General manager J. I. Albrecht hired John Huard as head coach, but the Gliebermans overruled him and installed Forrest Gregg as coach before the team took its first snap. They needed until week 15 to record their first victory, a 24–12 win over the Sacramento Gold Miners. After the historic victory, the team won two out of their last three games, but they still finished last in the CFL East Division with a 3–15 record. Albrecht resigned and sued Glieberman and the Pirates.

Top performers were wide receiver Charles Thompson with 641 yards receiving and three touchdowns and running back Martin Patton was the team leading rusher with 659 yards and eight touchdowns. Terrence Jones had 1,046 yards passing with four touchdowns and nine interceptions and Mike Johnson, of the University of Akron, passed for 1,259 yards and four touchdowns with 12 interceptions. The club averaged 17,871 fans per game (second-highest of the American teams, behind only Baltimore), and once the team snapped its losing streak, attendance rose near the end of the season, with a high of 32,011 for their season-ending victory over the Ottawa Rough Riders, a single-game attendance record for the American teams outside of Baltimore.

Shreveport averaged more than 26 points per game in 1995, but gave up more than 28 en route to a 5–13 record. Billy Joe Tolliver completed 252 of 429 passes for 3,440 yards and 14 touchdowns. His favorite target was fellow Texas Tech product Wayne Walker, who caught 51 passes for 790 yards. Curtis Mayfield led the team in receptions with 58 for 846 receiving yards and two touchdowns. The team's leading rusher was former University of Miami player Martin Patton, who ran for 1,040 yards, third in the league. Kicker Björn Nittmo finished 46 of 53 in field goals and was sixth in the league in scoring.

Despite their dreadful on-field record and the Gliebermans' mismanagement, the Pirates had relatively strong fan support. The Shreveport market had four major college teams with large fan bases in the region–LSU, Texas, Texas A&M, and Arkansas. On paper, this should have resulted in attendance severely dropping off once college football started, as was the case with the CFL's other Southern teams, the Memphis Mad Dogs and Birmingham Barracudas. However, Shreveport was far enough away from the campuses of LSU, Texas, Texas A&M, and Arkansas that high school football was the Pirates' biggest sports competition in the second half of the season. As such, despite winning only eight games in their history, the Pirates' attendance remained roughly comparable with the established Canadian teams throughout their run.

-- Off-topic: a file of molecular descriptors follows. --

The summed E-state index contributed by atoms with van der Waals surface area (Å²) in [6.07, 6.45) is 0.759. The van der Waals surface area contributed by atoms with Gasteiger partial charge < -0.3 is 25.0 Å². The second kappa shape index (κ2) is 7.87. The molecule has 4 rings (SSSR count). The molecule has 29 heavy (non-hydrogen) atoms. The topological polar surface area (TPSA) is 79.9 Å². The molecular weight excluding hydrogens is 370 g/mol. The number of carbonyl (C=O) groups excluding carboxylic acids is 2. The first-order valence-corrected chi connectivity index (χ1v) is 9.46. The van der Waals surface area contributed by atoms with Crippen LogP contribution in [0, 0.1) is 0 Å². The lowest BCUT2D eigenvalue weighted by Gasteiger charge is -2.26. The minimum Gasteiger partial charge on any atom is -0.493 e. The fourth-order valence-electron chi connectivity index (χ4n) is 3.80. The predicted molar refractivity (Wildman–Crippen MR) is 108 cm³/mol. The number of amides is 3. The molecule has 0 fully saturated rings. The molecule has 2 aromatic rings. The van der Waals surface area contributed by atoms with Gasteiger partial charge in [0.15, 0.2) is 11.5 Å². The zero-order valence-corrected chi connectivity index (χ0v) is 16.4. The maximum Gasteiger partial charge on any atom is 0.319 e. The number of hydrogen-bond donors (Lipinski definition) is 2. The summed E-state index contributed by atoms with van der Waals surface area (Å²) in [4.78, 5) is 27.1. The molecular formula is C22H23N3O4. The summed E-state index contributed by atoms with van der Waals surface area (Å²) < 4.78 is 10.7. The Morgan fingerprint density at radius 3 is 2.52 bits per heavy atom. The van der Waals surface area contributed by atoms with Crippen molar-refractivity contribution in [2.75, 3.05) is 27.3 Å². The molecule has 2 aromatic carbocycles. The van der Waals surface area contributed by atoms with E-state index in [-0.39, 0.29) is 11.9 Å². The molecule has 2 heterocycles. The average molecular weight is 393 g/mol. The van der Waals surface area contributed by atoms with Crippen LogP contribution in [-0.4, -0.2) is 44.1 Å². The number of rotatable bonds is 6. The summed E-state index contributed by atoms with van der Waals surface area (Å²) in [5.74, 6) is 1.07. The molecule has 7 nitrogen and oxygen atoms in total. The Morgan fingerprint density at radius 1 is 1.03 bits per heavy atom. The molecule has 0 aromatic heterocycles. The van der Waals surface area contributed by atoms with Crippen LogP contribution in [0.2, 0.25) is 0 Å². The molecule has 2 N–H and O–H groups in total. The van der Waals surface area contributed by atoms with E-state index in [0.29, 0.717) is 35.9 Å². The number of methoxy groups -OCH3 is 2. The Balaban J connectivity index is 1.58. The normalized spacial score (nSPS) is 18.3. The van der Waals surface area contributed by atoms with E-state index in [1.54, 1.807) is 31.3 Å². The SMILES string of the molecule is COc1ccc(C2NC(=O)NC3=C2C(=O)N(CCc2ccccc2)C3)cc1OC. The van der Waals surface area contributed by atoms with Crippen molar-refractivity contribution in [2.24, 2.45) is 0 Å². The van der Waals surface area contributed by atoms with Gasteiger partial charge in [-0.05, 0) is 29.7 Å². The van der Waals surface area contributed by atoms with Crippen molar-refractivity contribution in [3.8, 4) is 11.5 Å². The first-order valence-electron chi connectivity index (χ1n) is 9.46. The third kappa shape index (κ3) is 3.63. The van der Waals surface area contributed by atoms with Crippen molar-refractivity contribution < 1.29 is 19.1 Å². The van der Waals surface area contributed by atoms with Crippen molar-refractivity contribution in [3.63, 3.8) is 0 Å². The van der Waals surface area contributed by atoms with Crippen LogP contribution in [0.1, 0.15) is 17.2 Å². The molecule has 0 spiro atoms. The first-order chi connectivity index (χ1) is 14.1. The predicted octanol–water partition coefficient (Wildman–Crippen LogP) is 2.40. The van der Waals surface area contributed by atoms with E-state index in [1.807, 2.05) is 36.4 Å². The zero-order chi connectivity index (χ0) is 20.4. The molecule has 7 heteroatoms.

The problems continued off the field as the Gliebermans tried to relocate the team to Norfolk, Virginia. However, officials there broke off talks after learning that Glieberman faced several lawsuits in Shreveport. Notable about the move to Virginia was "the Great Tucker Caper" when the City of Shreveport tried to seize Bernard Glieberman's 1948 Tucker (which was on loan to a classic automobile museum in downtown Shreveport) for defaulting on debts related to the Pirates' lease at Independence Stadium, including payments for the scoreboard. Glieberman's lawyer, Mark Gilliam, tried to escape with the car and hide the vintage auto, but he ran out of gas along the way. The police spotted him, and took the car back to the museum where it was being stored until the case could be settled. Norfolk was not interested in the team in any event due to the Gliebermans' poor business record.

By the end of 1995, anticipating that the Pirates would not continue beyond that season, a group of investors dubbing itself the "Ark-La-Tex Football Association" proposed purchasing the Birmingham Barracudas, an on-field success, but one that had not found an audience in Alabama, and moving it to Shreveport. The association reached an agreement to buy the Barracudas franchise from its owner Arthur L. Williams Jr. for a significant discount, provided that the league approve the sale. The sale would have brought the team closer to the San Antonio Texans and what would have been the Houston Stallions (as Baltimore had proposed moving to Houston after the season) and created a three-team nucleus that would have made the CFL's long-term presence in the U.S. viable. Instead, on February 2, 1996, the CFL contracted all five of its American franchises.

The Gliebermans eventually re-emerged in the CFL owning the Ottawa Renegades. Like their previous efforts, the Renegades were a failure.

Some notable players include running back Gill Fenerty and defensive end Dexter Manley. Kicker Björn Nittmo was also a fan favorite, both for making some very long field goals and for being friendly to the fans, often attending meetings of their booster club. Jon Heidenreich played two seasons with the club, and later became popular as a wrestler (WWC Universal Heavyweight Championship). Curiously, two players, Joe Montford and Elfrid Payton, later went on to fame as winners of the CFL's Most Outstanding Defensive Player Award (added to this pair is Greg Stumon, who was a former winner of the same award). Uzooma Okeke went on to become one of the best linemen in the history of the Montreal Alouettes and won the 1999 CFL Most Outstanding Lineman award. He became a scout with the Alouettes in 2007.

The Pirates booster club was formed during the team's first season to support the team, and remained active long after the team became defunct, spearheading various later attempts to get another professional football team in the Shreveport area.

1995 CFL season by team
North
South
See also
Early era
CFL era
1993
1994
1995
Other
Statistics

Languages